We talk about 'safety' in healthcare in two distinct, but related, contexts:
1. Patient Safety
2. Employee Safety
A lot of energy has been expended to address patient safety. Less has been aimed at employee safety. The latest "program" may help, but other industries do a much better job developing a pervasive "safety culture" and have nearly eliminated certain adverse incidents.
The following excerpt is from a recent summary in FierceHealthcare:
Although the last airline fatality was in 2001, more than a decade ago, medical errors and healthcare-associated conditions result in 200,000 preventable deaths every year, according to Capt. Chesley "Sully" Sullenberger in an interview with the Stanford (Calif.) University School of Medicine this week.
"That's the equivalent of 20 large jet airliners crashing every week with no survivors," said Sullenberger, the pilot who safely landed US Airways Flight 1549 onto the Hudson River, saving 155 people on board. Like healthcare, aviation was once an industry based on individual crew preferences and a culture of blame, Sullenberger noted.
Today, though, there are formal processes in place to evaluate system problems and implement prevention strategies. The flight industry "transformed the culture of aviation from a blame-based system to a learning-based system" and one of predictability, reliability and regularization of processes, he said.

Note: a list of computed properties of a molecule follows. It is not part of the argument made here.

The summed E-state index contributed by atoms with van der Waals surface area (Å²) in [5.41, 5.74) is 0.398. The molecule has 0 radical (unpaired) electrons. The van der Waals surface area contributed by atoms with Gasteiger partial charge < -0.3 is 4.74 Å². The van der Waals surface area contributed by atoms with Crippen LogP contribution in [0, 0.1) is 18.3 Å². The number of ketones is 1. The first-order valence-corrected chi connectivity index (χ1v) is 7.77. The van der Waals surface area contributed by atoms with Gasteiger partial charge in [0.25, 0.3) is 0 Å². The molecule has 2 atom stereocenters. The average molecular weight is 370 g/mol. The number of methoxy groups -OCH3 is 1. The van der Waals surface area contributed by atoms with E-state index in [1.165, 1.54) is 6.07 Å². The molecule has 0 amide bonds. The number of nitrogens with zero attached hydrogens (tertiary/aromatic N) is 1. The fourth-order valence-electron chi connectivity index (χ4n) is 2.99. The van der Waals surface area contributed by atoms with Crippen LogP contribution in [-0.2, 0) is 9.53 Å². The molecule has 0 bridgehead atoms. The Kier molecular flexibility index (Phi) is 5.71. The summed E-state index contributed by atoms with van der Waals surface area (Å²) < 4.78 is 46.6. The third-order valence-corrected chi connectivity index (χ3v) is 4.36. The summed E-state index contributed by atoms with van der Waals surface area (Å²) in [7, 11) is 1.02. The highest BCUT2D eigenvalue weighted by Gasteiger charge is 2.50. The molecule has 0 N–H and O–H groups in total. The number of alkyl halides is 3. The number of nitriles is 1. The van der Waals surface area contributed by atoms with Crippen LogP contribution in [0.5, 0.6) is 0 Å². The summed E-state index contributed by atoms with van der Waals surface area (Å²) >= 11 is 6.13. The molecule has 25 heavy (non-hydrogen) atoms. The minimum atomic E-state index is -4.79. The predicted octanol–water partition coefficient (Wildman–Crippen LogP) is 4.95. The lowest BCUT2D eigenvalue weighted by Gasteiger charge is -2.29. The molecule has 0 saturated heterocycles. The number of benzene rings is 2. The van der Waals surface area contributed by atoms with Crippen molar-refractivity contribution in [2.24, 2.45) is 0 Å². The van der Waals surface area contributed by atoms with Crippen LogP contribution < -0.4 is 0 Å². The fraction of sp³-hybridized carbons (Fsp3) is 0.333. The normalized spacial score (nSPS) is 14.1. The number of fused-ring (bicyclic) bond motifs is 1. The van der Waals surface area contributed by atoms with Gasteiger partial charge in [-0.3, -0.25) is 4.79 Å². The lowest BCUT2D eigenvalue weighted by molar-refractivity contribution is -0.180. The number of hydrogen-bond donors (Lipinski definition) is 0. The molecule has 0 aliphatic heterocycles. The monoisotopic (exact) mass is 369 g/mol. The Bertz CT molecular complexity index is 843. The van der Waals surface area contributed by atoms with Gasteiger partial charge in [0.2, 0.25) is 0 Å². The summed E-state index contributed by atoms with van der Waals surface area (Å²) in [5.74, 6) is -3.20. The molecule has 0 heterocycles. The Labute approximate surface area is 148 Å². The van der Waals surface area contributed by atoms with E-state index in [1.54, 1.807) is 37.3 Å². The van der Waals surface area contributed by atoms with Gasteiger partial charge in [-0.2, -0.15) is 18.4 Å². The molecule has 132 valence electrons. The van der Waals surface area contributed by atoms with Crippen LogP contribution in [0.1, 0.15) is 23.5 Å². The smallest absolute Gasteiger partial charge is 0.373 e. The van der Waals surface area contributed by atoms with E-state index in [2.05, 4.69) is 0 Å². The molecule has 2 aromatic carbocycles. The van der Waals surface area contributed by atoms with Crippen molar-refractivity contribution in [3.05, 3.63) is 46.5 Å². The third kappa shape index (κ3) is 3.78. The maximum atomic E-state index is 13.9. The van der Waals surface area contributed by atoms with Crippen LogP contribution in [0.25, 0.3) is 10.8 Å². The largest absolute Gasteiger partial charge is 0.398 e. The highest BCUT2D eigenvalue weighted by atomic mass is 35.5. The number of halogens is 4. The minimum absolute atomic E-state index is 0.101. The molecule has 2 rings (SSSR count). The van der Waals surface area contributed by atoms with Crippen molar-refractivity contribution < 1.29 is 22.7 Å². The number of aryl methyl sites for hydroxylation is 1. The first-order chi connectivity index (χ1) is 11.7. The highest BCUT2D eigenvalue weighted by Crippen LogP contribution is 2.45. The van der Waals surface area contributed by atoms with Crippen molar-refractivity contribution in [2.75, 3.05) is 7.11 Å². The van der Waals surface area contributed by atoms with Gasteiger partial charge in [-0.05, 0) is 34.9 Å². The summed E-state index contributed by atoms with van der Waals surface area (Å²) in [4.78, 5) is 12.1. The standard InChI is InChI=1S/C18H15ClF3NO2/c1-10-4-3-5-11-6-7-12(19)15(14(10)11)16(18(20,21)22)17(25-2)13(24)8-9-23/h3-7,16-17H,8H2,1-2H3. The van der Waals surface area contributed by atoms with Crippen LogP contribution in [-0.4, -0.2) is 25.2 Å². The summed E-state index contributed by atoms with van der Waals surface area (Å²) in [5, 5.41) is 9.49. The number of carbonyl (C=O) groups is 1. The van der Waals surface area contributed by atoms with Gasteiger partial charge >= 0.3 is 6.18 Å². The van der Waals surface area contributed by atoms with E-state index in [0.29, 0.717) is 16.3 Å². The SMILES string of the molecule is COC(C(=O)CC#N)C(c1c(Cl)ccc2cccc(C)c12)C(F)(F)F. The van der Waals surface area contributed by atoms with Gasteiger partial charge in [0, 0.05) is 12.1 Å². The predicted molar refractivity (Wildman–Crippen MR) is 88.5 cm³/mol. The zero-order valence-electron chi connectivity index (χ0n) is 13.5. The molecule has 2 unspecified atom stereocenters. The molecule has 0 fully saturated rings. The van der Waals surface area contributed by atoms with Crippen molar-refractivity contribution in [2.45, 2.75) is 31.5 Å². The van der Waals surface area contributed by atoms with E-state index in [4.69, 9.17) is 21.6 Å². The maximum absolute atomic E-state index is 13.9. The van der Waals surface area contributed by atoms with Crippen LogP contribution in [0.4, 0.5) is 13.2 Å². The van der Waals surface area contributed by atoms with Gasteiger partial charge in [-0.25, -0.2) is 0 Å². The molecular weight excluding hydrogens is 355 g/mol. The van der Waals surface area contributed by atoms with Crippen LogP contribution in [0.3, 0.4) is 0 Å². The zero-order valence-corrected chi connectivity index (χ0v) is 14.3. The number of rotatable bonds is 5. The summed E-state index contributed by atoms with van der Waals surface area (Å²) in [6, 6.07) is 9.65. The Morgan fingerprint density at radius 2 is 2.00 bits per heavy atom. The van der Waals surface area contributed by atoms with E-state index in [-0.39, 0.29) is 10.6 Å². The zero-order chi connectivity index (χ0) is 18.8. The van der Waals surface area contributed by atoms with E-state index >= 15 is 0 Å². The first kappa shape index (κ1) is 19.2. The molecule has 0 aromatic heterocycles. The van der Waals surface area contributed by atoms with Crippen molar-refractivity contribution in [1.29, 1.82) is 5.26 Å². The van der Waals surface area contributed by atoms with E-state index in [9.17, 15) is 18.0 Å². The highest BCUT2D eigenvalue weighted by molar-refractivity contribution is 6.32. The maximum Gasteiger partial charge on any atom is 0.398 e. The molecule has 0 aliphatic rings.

Still, hundreds of surgeons don't use checklists, including for introductions, despite evidence that it cuts down on deaths, patient safety advocate and Harvard pediatric surgeon Lucian Leape told members of the American Medical Student Association at a patient safety symposium, the Philadelphia Inquirer reported.
How do we transform the culture when important players refuse to use strategies that are proven to reduce errors?! Imagine how the airline industry would respond if flight crews simply refused to use checklists.
In other industries, we know that selection, including behavioral assessments, plays a key role in reducing adverse incidents. Assessments predict at-risk behavior, including those who will not adapt to change. "At risk" individuals are:
- 1.5 times more likely to file a worker's compensation claim
- 2 times more likely to be involved in a safety incident, and
- 35 times more likely to seriously injure themselves at work
An 18-month study with representatives from the oil & gas, construction and manufacturing industries revealed that it is possible to predict - with significant accuracy - the individuals in your organizations who are most at risk of injuring themselves. The co-authors of this study, Matt O'Connell, Ph.D. and Esteban Tristan, Ph.D., recently presented a webinar, "Predicting and Reducing Safety Incidents." In it, the presenters detail finding and the role assessments can play in improving workplace safety.